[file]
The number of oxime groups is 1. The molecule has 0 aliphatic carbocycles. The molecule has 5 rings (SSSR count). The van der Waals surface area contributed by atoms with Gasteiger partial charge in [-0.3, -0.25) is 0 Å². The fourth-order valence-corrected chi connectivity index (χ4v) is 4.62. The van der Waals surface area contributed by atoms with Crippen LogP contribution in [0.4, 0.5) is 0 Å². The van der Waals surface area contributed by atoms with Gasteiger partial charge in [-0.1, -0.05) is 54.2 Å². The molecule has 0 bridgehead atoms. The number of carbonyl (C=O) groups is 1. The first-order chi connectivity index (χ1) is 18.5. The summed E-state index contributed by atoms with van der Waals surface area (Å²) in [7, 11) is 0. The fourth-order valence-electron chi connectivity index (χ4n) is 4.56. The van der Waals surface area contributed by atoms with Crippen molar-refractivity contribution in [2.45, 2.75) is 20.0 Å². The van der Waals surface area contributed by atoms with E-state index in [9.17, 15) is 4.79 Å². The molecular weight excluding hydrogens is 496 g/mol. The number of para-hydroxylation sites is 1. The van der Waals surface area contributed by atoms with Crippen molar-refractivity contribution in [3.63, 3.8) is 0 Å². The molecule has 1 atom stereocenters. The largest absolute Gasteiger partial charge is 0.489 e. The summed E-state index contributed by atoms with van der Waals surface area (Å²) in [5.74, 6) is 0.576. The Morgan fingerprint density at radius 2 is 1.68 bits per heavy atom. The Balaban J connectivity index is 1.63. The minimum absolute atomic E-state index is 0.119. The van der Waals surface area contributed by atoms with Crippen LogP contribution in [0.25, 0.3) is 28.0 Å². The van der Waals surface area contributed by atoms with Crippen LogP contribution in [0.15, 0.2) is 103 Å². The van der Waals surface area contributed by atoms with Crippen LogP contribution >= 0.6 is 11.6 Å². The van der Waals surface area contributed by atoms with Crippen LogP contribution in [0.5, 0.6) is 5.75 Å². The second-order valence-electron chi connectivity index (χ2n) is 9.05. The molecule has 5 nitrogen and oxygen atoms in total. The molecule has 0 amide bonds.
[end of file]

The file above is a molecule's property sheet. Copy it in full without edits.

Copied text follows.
The number of oxime groups is 1. The molecule has 0 aliphatic carbocycles. The molecule has 5 rings (SSSR count). The van der Waals surface area contributed by atoms with Gasteiger partial charge in [-0.3, -0.25) is 0 Å². The fourth-order valence-corrected chi connectivity index (χ4v) is 4.62. The van der Waals surface area contributed by atoms with Crippen LogP contribution in [0.4, 0.5) is 0 Å². The van der Waals surface area contributed by atoms with Gasteiger partial charge in [-0.1, -0.05) is 54.2 Å². The molecule has 0 bridgehead atoms. The number of carbonyl (C=O) groups is 1. The first-order chi connectivity index (χ1) is 18.5. The summed E-state index contributed by atoms with van der Waals surface area (Å²) in [7, 11) is 0. The fourth-order valence-electron chi connectivity index (χ4n) is 4.56. The van der Waals surface area contributed by atoms with Crippen molar-refractivity contribution in [2.45, 2.75) is 20.0 Å². The van der Waals surface area contributed by atoms with E-state index in [9.17, 15) is 4.79 Å². The molecular weight excluding hydrogens is 496 g/mol. The number of para-hydroxylation sites is 1. The van der Waals surface area contributed by atoms with Crippen molar-refractivity contribution in [3.63, 3.8) is 0 Å². The molecule has 1 atom stereocenters. The largest absolute Gasteiger partial charge is 0.489 e. The summed E-state index contributed by atoms with van der Waals surface area (Å²) in [5.74, 6) is 0.576. The Morgan fingerprint density at radius 2 is 1.68 bits per heavy atom. The Balaban J connectivity index is 1.63. The minimum absolute atomic E-state index is 0.119. The van der Waals surface area contributed by atoms with Crippen LogP contribution in [0.25, 0.3) is 28.0 Å². The van der Waals surface area contributed by atoms with Crippen LogP contribution in [0.15, 0.2) is 103 Å². The van der Waals surface area contributed by atoms with Crippen LogP contribution >= 0.6 is 11.6 Å². The van der Waals surface area contributed by atoms with Crippen LogP contribution in [0.5, 0.6) is 5.75 Å². The second-order valence-electron chi connectivity index (χ2n) is 9.05. The molecule has 5 nitrogen and oxygen atoms in total. The molecule has 0 amide bonds.